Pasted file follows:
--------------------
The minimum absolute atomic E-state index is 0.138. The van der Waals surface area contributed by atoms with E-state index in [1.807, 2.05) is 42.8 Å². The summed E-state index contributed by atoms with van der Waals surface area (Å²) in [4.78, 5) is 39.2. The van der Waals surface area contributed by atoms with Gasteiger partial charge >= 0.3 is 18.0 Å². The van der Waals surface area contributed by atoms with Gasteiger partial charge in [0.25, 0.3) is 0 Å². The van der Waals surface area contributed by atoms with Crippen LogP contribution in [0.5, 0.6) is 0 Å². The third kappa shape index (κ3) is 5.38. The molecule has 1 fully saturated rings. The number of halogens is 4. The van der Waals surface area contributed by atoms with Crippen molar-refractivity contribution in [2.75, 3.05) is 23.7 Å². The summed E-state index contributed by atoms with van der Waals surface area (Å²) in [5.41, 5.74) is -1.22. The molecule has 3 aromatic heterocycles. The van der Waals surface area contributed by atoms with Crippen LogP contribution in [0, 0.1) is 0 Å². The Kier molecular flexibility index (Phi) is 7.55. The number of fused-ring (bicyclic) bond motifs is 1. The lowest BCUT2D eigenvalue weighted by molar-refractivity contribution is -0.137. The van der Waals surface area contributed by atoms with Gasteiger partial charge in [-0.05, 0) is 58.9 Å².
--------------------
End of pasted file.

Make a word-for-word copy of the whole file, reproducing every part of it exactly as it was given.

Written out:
The minimum absolute atomic E-state index is 0.138. The van der Waals surface area contributed by atoms with E-state index in [1.807, 2.05) is 42.8 Å². The summed E-state index contributed by atoms with van der Waals surface area (Å²) in [4.78, 5) is 39.2. The van der Waals surface area contributed by atoms with Gasteiger partial charge >= 0.3 is 18.0 Å². The van der Waals surface area contributed by atoms with Gasteiger partial charge in [0.25, 0.3) is 0 Å². The van der Waals surface area contributed by atoms with Crippen LogP contribution in [0.5, 0.6) is 0 Å². The third kappa shape index (κ3) is 5.38. The molecule has 1 fully saturated rings. The number of halogens is 4. The van der Waals surface area contributed by atoms with Crippen molar-refractivity contribution in [2.75, 3.05) is 23.7 Å². The summed E-state index contributed by atoms with van der Waals surface area (Å²) in [5.41, 5.74) is -1.22. The molecule has 3 aromatic heterocycles. The van der Waals surface area contributed by atoms with Crippen LogP contribution in [0, 0.1) is 0 Å². The Kier molecular flexibility index (Phi) is 7.55. The number of fused-ring (bicyclic) bond motifs is 1. The lowest BCUT2D eigenvalue weighted by molar-refractivity contribution is -0.137. The van der Waals surface area contributed by atoms with Gasteiger partial charge in [-0.05, 0) is 58.9 Å².